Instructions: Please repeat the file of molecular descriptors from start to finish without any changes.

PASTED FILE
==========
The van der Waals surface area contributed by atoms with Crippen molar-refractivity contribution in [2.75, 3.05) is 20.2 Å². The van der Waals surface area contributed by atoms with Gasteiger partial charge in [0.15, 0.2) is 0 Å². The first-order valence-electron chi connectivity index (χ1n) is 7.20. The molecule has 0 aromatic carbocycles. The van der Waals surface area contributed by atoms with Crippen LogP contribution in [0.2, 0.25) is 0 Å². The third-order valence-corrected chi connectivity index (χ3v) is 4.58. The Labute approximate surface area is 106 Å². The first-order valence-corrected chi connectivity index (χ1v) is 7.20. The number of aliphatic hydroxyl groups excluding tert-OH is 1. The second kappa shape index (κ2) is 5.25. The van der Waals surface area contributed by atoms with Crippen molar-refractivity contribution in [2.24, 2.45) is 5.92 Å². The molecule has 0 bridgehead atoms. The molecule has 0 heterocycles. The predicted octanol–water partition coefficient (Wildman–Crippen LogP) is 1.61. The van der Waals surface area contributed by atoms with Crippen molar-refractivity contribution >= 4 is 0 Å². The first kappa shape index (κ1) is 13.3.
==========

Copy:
The van der Waals surface area contributed by atoms with Crippen molar-refractivity contribution in [2.75, 3.05) is 20.2 Å². The van der Waals surface area contributed by atoms with Gasteiger partial charge in [0.15, 0.2) is 0 Å². The first-order valence-electron chi connectivity index (χ1n) is 7.20. The molecule has 0 aromatic carbocycles. The van der Waals surface area contributed by atoms with Crippen LogP contribution in [0.2, 0.25) is 0 Å². The third-order valence-corrected chi connectivity index (χ3v) is 4.58. The Labute approximate surface area is 106 Å². The first-order valence-corrected chi connectivity index (χ1v) is 7.20. The number of aliphatic hydroxyl groups excluding tert-OH is 1. The second kappa shape index (κ2) is 5.25. The van der Waals surface area contributed by atoms with Crippen molar-refractivity contribution in [2.24, 2.45) is 5.92 Å². The molecule has 0 bridgehead atoms. The molecule has 0 heterocycles. The predicted octanol–water partition coefficient (Wildman–Crippen LogP) is 1.61. The van der Waals surface area contributed by atoms with Crippen molar-refractivity contribution >= 4 is 0 Å². The first kappa shape index (κ1) is 13.3.